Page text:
Instead of tanks and guns, the new opposition has been wielding subliminal advertising techniques and media manipulation. Related Gully Coverage
Venezuelan President Hugo Chávez (R) waves next to Vice President Jose Vicente Rangel in Caracas, Dec. 17, 2002. Daniel Aguilar
Letter from Venezuela
by Carlos Rensseler
MARACAIBO, DEC. 20, 2002. Last Saturday afternoon, I tuned in to Globovisión to check out the latest mass demonstration against President Hugo Chávez in Caracas. In between the usual fawning coverage of the mostly middle and upper class throngs demanding that Chávez immediately resign, agitprop spots were played over and over again.
"Chávez failed in ...," the ad started slowly, punctuating each failure with the loud sound of a hammer crashing against metal and a changing negative image. Then it picked up speed, "Chávez failed in... Chávez failed in... Chávez failed in... Chávez failed in...," louder, faster, increasingly hysterical, rapid-fire sound bytes, flickering images. Next popped up a spot pleading for peace with an image of the Virgin Mary. I am not an impressionable person, but when the sensory barrage was over, my head was spinning and I sat numbed for a few seconds in front of the TV screen.
I switched channels. Other networks had more of the same, propaganda ads for Coordinadora Democrática, the anti-Chávez coalition, interlaced with children's programs.
Brute Mental Force
Disinformation, flashing negative imagery, fear and stress induction techniques, quasi-hypnotic suggestion, excessive repetition, and falsification and forgery are just but a few of the mindshock techniques deliberately being used, not just in overtly political spots but also in regular programming. Mass negative e-mailings are now being added to the mix. The mass, anti-government demonstrations are, first and foremost, photo ops to feed the anti-Chávez propaganda machine.
Since last November, former national TV network rivals, Venevisión and Globovisión, have been broadcasting in curious lockstep. The same goes for the three smaller networks, which are, in descending order of bias, RCTV, Televén and CMT. They even cover events from the same angles, often showing the same scenes. There is no attempt whatsoever at independent coverage, let alone honest journalistic investigation. The worst is Venevisión, owned by multimillionaire Gustavo Cisneros, who also controls Univisión, the biggest Spanish-language network in the United States.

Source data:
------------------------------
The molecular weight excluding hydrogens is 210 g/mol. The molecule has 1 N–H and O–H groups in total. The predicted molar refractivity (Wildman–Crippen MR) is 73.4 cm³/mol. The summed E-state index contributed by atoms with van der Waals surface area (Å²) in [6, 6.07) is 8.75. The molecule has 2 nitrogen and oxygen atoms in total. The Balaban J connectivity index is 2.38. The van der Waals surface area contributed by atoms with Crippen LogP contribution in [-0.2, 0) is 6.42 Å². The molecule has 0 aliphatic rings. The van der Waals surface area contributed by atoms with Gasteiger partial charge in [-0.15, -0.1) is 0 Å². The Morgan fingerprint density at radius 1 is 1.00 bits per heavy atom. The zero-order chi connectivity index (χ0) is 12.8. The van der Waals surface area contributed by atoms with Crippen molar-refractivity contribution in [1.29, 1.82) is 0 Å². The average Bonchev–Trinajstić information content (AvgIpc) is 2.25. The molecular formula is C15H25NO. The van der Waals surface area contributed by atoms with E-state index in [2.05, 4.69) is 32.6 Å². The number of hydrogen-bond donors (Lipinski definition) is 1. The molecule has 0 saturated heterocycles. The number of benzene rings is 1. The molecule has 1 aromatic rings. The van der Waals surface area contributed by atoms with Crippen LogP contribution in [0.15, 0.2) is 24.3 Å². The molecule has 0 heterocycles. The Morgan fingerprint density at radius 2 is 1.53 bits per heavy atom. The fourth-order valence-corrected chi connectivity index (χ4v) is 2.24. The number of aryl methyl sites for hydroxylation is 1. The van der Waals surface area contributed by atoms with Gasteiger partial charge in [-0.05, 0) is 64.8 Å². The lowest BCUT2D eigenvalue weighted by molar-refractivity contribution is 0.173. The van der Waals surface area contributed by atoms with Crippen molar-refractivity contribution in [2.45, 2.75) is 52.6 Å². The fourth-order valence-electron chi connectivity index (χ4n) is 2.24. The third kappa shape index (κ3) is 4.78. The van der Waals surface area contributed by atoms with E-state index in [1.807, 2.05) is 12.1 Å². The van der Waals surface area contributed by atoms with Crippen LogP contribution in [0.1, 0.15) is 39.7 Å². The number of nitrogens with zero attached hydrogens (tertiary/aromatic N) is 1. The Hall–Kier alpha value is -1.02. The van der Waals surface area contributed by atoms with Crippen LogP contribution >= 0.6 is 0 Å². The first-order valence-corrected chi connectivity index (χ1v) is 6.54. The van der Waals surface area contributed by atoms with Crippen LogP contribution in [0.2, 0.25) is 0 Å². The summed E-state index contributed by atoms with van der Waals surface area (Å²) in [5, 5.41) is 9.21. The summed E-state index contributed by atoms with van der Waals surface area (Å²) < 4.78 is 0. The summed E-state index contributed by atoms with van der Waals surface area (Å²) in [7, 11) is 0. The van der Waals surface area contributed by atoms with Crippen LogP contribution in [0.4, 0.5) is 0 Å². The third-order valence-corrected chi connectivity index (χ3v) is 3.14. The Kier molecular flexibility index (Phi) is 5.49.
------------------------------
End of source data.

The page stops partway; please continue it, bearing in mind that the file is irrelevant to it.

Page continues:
Events, interviews, opinions: only the opposition's voices and faces are shown. Pro-government views, when they sneak in by chance, are met with sarcasm, excessive interruption, or quick change to commercials. This even happens when an on camera conversation begins to drift in a direction that may not be altogether damning of the government or sufficiently approving of the opposition. After the commercial break, the independent-minded person is either not there any more, or the topic has been changed.
By comparison, the smaller, financially-strapped Venezolana de Televisión (VDT), which is government-owned, usually has had more relaxed programming, with no massive negative bombardment. VDT was unable, or unwilling, to show Saturday's opposition march in Caracas. Past attempts by the station staff to cover opposition marches have been met with hostility and, in some cases, violence. VDT staff reportedly is also banned from the opposition's numerous press conferences. The station was briefly shut down by the leaders of last April's failed coup, as were Radio Nacional de Venezuela and the news agency Venpres, also publicly-owned.
Mass Aversion Therapy
Venezuelans are being subject to a massive Chávez-aversion therapy program, 24 hours a day, seven days a week, month after month, ad nauseam. People wake up and go to sleep with it.
Last night I made the mistake of not checking if my six-year old was watching TV. He woke up in the middle of the night in a cold sweat, hyperventilating, unable to breath. He pleaded to be allowed to sleep with his mother and me. He was afraid the "Chavistas" would come in the middle of the night and kill him.
The mindshock campaign has drastically increased the Venezuelan opposition's effectiveness. However, it may be having an unintended effect: no serious policy makers have so far emerged from the opposition's ranks to offer a rational alternative to Chávez. The year-long hate and anxiety-inducing exercise in media manipulation is not conducive to rational, let alone realistic, thought.
Carlos Rensseler is the pseudonym of a Maracaibo businessman whose family immigrated to Venezuela when he was a child. He prefers not to use his real name to protect himself and his family.
For Venezuela's timeline from the BBC.
For Chaos and Constitution, Barry C. Lynn's look at why Venezuela's poor passionately support Chavez, from Mother Jones.
For Venezuela's press power in Le Monde Diplomatique, Maurice Lemoine's account of "how hate media incited the coup against the president."
For ZNet's Venezuela Watch, with a wealth of probing stories.
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